There’s No Place Like Home

Day 17 After the Fall

Okay I’ll admit I was a bit anxious about the journey home. Thrilled that we were finally getting out of Italy, but now suddenly conscious of the possible dangers of flying a very long distance with a man who’d had major surgery 10 days earlier and might still be at risk of a blood clot. By the time I reached the hospital at 7:30 am, dragging my small bag behind me, my stomach was in knots.

We waited. Ashley and Keith did not arrive on time. Ashley had suggested the day before that Jay might want to wear something, like a shirt. He did not…the effort of trying to get something over his head was too much. Blankets would suffice to keep him warm, as we understood it could get pretty chilly in the Lear jet.

Half an hour late, our medical team arrived, Ashley apologizing profusely. Her phone had run out of charge in the night so her alarm had not gone off. She took the helm at once, hustling us all down to the ER entrance where both ambulance and taxi awaited. She and I took the taxi. Keith went in the ambulance with Jay.

“What if something goes wrong while we’re in the air?” I asked.

“Like what?” said Ashley.

“A blood clot?”

“We’ll monitor him constantly, but if there should be signs of distress, there isn’t much we can do. We’d land.”

“Land?’ This was largely a trans Atlantic flight, I thought.

“We’d have to get him to a hospital, so yes, we’d land as soon as we could.”

I was not reassured, although I guess I appreciated her honestly.

Arriving at the airport, we began a most fascinating journey into a world which largely belongs to the very wealthy: the world of private jets and airports.

The passport police, for example, came to us at every point, not vice-versa. Ashley collected all our passports and flashed them. The officials peered into the ambulance at Jay, checking his face against the passport photo (to make sure we were not smuggling out a criminal or something I guess!) We were waved through and out onto the tarmac.

We met the two pilots. Clearly our four travelling companions knew each other very well. They worked not for GE but for a company specializing in emergency repatriation. The four of them had flown all over the world together, rescuing people.  DSCN1029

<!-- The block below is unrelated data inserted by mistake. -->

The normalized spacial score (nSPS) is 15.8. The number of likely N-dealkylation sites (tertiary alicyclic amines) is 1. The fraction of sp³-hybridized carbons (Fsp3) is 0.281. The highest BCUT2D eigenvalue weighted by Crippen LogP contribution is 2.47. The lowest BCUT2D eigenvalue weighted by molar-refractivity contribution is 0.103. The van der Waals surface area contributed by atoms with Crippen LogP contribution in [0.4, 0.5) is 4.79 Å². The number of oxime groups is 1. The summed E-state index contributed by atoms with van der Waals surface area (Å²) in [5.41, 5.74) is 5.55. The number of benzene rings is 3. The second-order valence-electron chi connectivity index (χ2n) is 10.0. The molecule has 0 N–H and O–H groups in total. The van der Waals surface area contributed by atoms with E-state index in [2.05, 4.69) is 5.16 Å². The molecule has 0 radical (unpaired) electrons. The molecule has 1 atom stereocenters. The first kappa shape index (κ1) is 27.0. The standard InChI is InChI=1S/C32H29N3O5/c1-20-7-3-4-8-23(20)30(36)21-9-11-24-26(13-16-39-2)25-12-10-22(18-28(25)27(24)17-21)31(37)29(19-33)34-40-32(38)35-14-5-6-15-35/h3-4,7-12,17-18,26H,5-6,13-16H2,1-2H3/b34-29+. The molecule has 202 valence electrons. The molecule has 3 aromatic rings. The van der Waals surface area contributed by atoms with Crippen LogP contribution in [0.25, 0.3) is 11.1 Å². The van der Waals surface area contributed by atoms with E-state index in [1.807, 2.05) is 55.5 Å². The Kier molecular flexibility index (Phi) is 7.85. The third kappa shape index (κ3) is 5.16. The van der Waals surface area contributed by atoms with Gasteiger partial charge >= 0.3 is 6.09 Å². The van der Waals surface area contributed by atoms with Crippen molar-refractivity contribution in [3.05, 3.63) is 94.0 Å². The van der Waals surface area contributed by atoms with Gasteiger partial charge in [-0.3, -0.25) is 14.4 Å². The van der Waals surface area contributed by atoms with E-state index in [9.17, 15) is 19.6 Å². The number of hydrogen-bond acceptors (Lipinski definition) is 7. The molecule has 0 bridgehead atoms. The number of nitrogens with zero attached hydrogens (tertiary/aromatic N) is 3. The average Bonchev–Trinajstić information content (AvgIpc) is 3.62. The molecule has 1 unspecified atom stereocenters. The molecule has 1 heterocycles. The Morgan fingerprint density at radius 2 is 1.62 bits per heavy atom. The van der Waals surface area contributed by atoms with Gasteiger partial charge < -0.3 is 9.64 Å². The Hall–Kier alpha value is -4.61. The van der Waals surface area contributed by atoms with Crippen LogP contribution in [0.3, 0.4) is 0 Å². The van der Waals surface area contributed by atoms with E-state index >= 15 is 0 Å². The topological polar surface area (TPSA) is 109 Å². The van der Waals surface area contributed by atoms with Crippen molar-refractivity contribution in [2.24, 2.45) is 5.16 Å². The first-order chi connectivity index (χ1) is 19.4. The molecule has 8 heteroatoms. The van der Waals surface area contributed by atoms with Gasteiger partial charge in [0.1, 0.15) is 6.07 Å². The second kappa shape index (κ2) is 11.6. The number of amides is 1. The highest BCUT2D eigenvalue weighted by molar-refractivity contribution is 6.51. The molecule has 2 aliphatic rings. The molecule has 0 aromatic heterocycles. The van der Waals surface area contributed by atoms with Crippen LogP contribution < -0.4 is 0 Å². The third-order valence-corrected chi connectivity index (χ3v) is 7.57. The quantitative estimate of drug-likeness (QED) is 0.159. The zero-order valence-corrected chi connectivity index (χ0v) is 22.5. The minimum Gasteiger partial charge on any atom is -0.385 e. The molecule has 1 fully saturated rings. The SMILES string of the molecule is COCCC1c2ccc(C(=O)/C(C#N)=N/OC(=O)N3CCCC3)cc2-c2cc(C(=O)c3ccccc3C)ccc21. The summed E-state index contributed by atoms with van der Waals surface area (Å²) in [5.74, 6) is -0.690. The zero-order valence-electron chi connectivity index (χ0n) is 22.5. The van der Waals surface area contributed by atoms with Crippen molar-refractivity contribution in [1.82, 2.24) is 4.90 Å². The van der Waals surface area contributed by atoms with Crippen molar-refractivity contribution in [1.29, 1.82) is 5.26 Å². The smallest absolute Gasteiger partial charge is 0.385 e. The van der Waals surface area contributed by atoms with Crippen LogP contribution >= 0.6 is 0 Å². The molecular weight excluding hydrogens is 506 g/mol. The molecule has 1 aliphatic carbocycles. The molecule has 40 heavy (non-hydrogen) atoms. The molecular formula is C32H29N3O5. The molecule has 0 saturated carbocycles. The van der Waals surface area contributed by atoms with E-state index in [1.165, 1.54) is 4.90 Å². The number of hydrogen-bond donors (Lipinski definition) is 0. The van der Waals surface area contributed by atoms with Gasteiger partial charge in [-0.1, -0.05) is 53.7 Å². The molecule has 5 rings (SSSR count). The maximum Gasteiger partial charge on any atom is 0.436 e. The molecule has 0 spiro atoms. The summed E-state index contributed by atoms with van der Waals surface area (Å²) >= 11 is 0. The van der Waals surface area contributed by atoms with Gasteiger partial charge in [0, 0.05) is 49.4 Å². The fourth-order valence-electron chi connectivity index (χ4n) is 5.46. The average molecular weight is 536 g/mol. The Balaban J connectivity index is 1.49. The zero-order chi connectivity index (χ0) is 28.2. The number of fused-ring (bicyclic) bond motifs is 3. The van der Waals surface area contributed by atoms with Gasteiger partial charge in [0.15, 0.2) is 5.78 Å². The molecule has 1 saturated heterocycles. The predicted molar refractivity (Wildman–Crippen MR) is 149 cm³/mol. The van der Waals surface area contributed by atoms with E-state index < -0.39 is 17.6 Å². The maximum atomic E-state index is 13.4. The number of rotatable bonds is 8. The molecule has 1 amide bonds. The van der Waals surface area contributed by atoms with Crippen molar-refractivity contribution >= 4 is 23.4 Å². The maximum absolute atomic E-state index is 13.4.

The plane was frightening small. “Lear jet” conjured images of, I don’t know, the presidential plane from West Wing? This plane had exactly enough space to squeeze in 2 pilots, three seated passengers and one patient on stretcher, with not an inch to spare. Getting Jay’s stretcher in was a four-person job. I don’t quite know how they managed it, but they did. I sat in the furthest back of the three single seats on the left of the plane, my knees nuzzled against the back of the seat in front. Jay’s stretcher filled the right hand side. The “aisle” was less than 18” wide, and Jay’s toes were at my elbow. There was no moving whatsoever once we were in.

Looking into the jet from the door

Looking into the jet from the door

View from my seat at the back of the plane

View from my seat at the back of the plane

It was very loud and initially very cold but warmed up soon enough, and I have never experiences smoother take-offs and landings. No one spoke. Keith and Ashley checked all the monitors attached to Jay fairly regularly and fell fast asleep between-times. I gazed out the tiny window and read. Jay looked horribly uncomfortable as the stretcher was so narrow he could not even rest his arms at his sides.

5 hours passed, then Ashley nudged me and indicated via sign language that we were about to land. “Iceland,” she mouthed. I’d made it without a single bathroom break!